Supreme winner a cut above

Top notch . . . Former Oamaru Mail editor Rebecca Ryan (left) presents the Waitaki Business Awards Supreme Award to AcuCut's Abby Melton, owner/operator Matthew Melton, and graphic designer Kathryn Swann.

Running a business is ‘‘not a walk in the park’’, award winning AcuCut owner/operator Matthew Melton says.

Mr Melton and his precision cutting company took home the supreme award at the 2022 Waitaki Business Awards on Saturday night, and also won the manufacturer of the year.

More than 200 people associated with local businesses attended the awards at St Kevin’s College auditorium.

The event was in its second year, but the first under the Business South banner, after it merged with the Oamaru Business Collective earlier this year.

Mr Melton began precision cutting business AcuCut in 2016 with one water›jet cutting machine he had saved up for, and operated from a workshop on his parents’ family farm at Pukeuri.

When the farm was sold, AcuCut moved to Oamaru North Business Park, where it remains today.

Mr Melton said the award was ‘‘completely unexpected’’, even though his company had been responsible for making the trophies for the winners and runners›up in each of the eight categories.

AcuCut graphic designer Kathryn Swann had the final task of lasermarking the winners on each trophy the day before the event, and had kept the win in the manufacturing category a secret. 

The winner of each category was eligible for the supreme award, which was then decided on the night by public vote.

AcuCut had been so busy lately it had been running a nightshift for about six weeks, Mr Melton said.

He had bought new equipment to expand the services he could offer, but over time had cut back on staff.

‘‘It was really stressful having a lot of staff earlier on,’’ he said.

On receiving the award, he made special mention of the support of his wife, Abby, the creator behind Lover Lover earrings, which were made using the AcuCut laser cutting machine.

‘‘Abby is looking after our son, Marlo, a lot, while I’m still working. Just allowing me to have that extra time for working on my business.’’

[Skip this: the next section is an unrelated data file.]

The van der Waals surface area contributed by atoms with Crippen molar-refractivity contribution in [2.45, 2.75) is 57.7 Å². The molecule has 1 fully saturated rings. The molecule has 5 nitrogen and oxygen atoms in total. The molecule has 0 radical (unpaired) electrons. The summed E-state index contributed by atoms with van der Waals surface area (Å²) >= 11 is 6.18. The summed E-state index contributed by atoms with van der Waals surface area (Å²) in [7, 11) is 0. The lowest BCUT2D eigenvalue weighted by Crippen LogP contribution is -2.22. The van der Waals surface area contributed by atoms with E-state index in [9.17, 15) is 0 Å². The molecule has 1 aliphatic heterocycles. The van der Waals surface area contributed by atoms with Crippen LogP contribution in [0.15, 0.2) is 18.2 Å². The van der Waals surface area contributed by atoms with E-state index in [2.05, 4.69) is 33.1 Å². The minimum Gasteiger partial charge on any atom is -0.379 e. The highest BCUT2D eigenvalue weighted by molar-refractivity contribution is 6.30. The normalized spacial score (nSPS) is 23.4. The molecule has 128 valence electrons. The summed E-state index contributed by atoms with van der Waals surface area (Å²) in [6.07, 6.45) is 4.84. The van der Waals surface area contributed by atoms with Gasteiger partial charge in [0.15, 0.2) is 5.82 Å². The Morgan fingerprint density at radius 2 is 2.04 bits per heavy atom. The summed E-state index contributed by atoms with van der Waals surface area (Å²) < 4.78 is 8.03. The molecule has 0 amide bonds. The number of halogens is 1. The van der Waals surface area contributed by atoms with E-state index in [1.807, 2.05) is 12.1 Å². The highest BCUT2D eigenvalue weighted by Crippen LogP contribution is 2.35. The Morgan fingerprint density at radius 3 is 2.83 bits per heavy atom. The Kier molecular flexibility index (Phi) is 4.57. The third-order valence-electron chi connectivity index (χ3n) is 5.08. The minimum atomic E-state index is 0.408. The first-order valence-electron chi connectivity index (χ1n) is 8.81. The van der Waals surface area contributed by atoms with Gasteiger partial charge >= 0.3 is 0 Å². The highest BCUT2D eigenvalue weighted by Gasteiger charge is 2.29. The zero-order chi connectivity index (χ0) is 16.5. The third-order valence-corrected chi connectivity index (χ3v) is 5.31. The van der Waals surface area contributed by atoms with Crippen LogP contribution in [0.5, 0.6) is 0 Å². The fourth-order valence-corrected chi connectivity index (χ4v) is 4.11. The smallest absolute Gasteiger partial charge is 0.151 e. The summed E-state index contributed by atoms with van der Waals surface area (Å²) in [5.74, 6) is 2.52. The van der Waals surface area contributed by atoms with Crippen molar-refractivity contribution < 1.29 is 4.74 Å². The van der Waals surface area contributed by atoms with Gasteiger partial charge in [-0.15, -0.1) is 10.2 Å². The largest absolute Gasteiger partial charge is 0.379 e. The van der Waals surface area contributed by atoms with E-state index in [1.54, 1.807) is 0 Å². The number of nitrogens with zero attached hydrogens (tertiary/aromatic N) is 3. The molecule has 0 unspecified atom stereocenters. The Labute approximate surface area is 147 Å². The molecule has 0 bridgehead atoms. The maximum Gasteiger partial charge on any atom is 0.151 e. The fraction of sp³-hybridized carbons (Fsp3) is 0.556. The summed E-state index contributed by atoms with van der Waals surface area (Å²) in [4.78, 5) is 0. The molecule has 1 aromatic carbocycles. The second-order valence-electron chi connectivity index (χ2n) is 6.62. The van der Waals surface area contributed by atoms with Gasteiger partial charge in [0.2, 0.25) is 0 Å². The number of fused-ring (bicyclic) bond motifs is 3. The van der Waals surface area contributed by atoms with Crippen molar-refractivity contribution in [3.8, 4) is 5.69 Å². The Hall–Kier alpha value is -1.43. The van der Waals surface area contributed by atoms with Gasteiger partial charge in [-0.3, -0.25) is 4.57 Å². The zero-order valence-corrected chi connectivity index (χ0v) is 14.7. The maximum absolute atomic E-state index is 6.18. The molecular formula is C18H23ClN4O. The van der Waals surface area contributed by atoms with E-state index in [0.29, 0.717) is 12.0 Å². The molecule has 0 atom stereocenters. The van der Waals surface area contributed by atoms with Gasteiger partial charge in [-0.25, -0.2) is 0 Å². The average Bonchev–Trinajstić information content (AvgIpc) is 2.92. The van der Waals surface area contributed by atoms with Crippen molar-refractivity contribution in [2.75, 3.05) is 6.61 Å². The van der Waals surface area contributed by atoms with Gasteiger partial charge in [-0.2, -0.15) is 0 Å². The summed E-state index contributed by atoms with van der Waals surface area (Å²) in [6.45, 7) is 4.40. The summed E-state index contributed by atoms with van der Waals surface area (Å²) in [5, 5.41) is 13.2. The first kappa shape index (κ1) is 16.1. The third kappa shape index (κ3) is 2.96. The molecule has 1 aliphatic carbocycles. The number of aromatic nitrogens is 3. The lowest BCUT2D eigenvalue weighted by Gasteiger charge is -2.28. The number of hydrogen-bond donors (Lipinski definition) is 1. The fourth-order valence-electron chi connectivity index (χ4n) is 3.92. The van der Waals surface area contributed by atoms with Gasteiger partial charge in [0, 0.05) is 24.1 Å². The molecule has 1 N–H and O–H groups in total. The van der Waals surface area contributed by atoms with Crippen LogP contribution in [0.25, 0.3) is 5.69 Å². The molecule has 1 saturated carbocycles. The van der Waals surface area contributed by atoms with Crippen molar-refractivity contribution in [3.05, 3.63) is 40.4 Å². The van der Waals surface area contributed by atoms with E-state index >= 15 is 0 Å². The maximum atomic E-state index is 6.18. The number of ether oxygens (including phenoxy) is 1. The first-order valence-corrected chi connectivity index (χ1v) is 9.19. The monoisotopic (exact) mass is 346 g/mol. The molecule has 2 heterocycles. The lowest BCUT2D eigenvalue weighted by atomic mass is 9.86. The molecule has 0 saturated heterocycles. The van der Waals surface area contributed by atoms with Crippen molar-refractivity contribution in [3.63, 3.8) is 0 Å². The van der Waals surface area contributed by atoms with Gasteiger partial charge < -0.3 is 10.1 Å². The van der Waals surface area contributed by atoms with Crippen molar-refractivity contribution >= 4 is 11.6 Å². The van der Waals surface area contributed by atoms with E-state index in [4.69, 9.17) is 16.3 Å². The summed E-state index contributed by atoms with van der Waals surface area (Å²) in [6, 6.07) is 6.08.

Mr Melton said it was ‘‘really awesome’’ and ‘‘unexpected’’ to win the manufacturing award against some well-established companies with a lot more staff, especially a company like Whitestone Cheese, which was runner-up in the section.

‘‘They have a really big social media following,’’ he said.

The benefits of being part of a group such as Business South came from being around ‘‘like-minded people’’.

‘‘People who understand what it’s like to be in business.

‘‘It’s not a walk in the park, it’s a lot of work. You put a lot of hours in to make the business successful.’’

He said it was a great community that worked together and supported each other.

‘‘Just talking to other people and getting their experiences. Especially on Saturday night — the amount of people that were coming up to me, and were actually talking about, not business directly, but actually what it’s like to be a business owner.’’

Mr Melton wanted to offer his thanks to everyone who supported his business and the Waitaki region.

‘‘Without them you don’t have a business, do you?

‘‘Also, thank you to everyone for organising the event on the night.’’

The runner-up for the supreme award was Alma business The Natural Dairy, run by Glen Claridge with his 10-year-old daughter, Amelia, by his side.

The Natural Dairy also won Best Agricultural Business.

Mr Claridge and his wife, Bron, bought the small dairy farm at the end of 2020. The business provides pasteurised full cream milk in glass bottles, which could be delivered to the door.

Mrs Claridge died earlier this year from breast cancer, and Mr Claridge has kept the business running.

His brief, but moving, acceptance speech, alluded to a tough 18 months.

One of the main organisers behind the event, Business South Waitaki navigator Rebecca Finlay, said this week she felt proud to be part of the region, as she reflected on Saturday night’s celebrations.

The evening was more than a celebration of business, but also showed how businesses built community, and how they ‘‘give back’’, Mrs Finlay said.

‘‘Looking at the diversity of people in the room was really, really cool.

‘‘So many of the sponsors and the winners talked about the community as the setting for the success of their business, and that was pretty special as well.

“Good business is good community and vice versa. It’s very hard to have one without the other.’’

All the suppliers for the event were local, ‘‘exceptional’’ to work with, and ‘‘generous with their ideas and time’’, she said.